Score one for the Elktoe and Brookie

Score one for the Elktoe and Brookie-attachment0

Citing “adverse effects” on various water bodies and sources, including well water, ground water and the Tuckasegee River, the N.C. Department of Environment and Natural Resources turned down a mining permit for the Carolina Boulder and Stone Mine in the rural Tuckasegee community in Jackson County — on a 56.77-acre site off N.C. Highway 251, in proximity to the Tuckasegee River. The river, noted the denial letter, “is a federally designated critical habitat for the endangered Appalachian Elktoe Mussel and is also a quality hatchery supported trout stream.” Inadequate planning for slope stability to prevent rock falls or landslides and resultant sedimentation was mentioned as potentially severely impacting water quality and wildlife habitat.

Residents of the rural residential community had contested the permit in a process that has gone on for over 18 months and garnered 1,500 signatures to be delivered to the Jackson County Board of Commissioners. Forming United Neighbors of Tuckasegee, the community members studied the state’s mining regulations and standards and arranged expert testimony on wildlife and water issues, Native American archeological sites and other concerns.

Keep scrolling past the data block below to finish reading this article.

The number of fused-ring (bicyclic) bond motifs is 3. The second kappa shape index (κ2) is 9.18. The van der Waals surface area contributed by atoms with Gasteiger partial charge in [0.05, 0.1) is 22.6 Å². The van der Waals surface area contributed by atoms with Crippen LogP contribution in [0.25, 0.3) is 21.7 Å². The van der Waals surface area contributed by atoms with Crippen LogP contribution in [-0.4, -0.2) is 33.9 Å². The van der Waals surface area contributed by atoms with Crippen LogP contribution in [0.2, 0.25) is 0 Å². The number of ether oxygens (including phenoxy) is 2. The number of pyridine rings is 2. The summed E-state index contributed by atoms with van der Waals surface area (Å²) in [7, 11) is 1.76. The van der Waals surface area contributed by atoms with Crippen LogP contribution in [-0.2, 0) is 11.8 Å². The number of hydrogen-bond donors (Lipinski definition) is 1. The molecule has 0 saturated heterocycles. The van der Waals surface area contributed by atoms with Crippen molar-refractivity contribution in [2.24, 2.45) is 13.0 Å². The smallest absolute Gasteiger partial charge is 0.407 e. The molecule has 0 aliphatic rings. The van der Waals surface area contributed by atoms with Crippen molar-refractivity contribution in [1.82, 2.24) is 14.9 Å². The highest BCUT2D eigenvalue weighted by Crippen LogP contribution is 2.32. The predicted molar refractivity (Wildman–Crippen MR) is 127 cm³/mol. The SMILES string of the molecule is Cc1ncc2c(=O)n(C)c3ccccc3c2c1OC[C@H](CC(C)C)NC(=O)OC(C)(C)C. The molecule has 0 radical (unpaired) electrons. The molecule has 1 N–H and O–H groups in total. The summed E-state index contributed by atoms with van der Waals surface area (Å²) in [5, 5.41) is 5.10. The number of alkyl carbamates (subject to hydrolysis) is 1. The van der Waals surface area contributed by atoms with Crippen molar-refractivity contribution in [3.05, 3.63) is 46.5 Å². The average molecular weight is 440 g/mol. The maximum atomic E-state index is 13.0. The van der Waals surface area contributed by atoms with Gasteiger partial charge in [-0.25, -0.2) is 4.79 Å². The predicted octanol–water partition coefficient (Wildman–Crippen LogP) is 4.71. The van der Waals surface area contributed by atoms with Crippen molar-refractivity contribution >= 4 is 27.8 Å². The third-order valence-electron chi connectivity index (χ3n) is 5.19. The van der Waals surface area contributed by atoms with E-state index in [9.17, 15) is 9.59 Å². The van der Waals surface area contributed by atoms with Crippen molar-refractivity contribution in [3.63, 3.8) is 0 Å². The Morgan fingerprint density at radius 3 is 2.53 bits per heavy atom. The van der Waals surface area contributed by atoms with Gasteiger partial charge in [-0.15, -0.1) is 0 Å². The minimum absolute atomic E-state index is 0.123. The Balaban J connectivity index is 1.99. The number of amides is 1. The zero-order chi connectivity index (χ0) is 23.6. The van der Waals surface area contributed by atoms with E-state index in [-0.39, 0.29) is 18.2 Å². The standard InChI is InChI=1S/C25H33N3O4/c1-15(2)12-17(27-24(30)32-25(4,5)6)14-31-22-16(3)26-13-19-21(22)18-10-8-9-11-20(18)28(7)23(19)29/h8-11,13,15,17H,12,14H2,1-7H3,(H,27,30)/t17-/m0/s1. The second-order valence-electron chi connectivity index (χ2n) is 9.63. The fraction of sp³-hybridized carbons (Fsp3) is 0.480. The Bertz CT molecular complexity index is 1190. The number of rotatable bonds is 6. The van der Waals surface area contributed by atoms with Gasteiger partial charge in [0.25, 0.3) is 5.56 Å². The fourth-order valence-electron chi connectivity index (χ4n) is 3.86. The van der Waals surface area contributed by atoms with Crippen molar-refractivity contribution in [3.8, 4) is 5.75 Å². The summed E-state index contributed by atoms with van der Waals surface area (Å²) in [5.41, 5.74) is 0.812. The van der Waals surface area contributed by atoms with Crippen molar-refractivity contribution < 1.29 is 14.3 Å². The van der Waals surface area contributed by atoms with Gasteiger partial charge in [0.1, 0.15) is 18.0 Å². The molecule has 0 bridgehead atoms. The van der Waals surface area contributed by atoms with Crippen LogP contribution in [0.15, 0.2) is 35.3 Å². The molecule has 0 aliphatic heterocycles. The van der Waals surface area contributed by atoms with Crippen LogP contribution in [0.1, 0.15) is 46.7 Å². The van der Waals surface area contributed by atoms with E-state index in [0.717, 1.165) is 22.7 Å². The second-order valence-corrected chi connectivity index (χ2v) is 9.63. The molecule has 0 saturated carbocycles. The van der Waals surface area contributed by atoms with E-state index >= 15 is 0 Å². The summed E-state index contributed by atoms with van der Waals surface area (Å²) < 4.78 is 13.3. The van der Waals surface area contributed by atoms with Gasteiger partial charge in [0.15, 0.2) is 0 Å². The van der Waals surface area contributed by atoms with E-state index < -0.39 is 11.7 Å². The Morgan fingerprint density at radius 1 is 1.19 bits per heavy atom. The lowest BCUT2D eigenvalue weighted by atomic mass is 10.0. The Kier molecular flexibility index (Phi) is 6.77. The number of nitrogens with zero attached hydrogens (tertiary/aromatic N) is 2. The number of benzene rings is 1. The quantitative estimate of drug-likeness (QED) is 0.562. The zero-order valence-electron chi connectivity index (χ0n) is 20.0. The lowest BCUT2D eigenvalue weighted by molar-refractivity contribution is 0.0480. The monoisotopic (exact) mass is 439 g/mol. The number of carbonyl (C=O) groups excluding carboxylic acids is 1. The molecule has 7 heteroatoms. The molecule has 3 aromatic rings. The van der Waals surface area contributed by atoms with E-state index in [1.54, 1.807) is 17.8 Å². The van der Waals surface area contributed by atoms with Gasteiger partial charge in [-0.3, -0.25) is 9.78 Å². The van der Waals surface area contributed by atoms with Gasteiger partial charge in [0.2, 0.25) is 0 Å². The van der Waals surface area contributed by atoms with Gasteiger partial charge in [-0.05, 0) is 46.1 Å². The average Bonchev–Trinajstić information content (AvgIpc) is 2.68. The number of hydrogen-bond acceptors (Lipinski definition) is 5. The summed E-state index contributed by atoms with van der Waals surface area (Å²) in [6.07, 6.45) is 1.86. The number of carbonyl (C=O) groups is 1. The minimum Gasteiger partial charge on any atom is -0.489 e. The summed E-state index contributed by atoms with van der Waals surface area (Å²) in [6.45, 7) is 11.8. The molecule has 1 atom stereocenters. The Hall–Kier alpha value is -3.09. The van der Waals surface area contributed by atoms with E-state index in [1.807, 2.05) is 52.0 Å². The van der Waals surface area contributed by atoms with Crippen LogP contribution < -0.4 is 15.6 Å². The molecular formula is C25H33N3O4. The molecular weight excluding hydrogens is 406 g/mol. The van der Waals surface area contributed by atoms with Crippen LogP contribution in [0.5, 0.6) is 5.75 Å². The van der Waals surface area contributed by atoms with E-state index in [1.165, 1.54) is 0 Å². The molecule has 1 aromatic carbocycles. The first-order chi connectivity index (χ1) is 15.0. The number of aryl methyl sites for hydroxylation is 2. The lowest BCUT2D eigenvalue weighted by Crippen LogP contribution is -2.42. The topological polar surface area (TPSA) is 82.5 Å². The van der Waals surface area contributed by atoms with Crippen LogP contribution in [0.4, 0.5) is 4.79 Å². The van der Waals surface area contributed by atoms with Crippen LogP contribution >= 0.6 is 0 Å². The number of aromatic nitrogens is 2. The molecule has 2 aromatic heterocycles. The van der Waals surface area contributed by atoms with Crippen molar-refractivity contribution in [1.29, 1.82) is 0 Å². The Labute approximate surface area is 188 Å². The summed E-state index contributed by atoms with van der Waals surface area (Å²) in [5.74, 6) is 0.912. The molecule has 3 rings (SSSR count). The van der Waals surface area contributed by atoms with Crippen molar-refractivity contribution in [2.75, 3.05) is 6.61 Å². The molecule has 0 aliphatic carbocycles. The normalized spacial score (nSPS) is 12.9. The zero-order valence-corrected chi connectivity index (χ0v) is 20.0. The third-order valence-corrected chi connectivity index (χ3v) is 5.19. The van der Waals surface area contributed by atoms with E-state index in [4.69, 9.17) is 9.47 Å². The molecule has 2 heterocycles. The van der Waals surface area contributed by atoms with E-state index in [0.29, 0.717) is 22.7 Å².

“All of these issues were cited in their rejection” of the permit, UNOT representative Thomas Crowe told Xpress by e-mail, calling the permit denial “rare” and a major victory. “A small, rural community stood up and stopped a Florida developer (James VanderWoude) and his deep pockets business friends,” said Crowe.

Carolina Boulder and Stone LLC has up to 30 days from the date of the denial (Nov. 6) to appeal the DENR ruling. Xpress has been unable to reach a company representative for comment.

— Nelda Holder, associate editor

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4 thoughts on “Score one for the Elktoe and Brookie

  1. nuvue

    I applaud your efforts T. Crowe and would gladly add my name to the petion but am not a resident of Jackson Co.
    It is good to see a community can stand up for the environment and win, for a change.
    Nelson Uzzell

  2. Leonard C. Harwood

    I regret that anyone would use the Brook trout as a reason to not mine for stone. Any brook trout found in that river would, as correctly stated, be planted there to live an average of two days before being plucked out. Hardly a NATURAL resource. There may be reasons not to crush stone there, but what has been presented fails miserably as a reason. Good, correct science will not support this.

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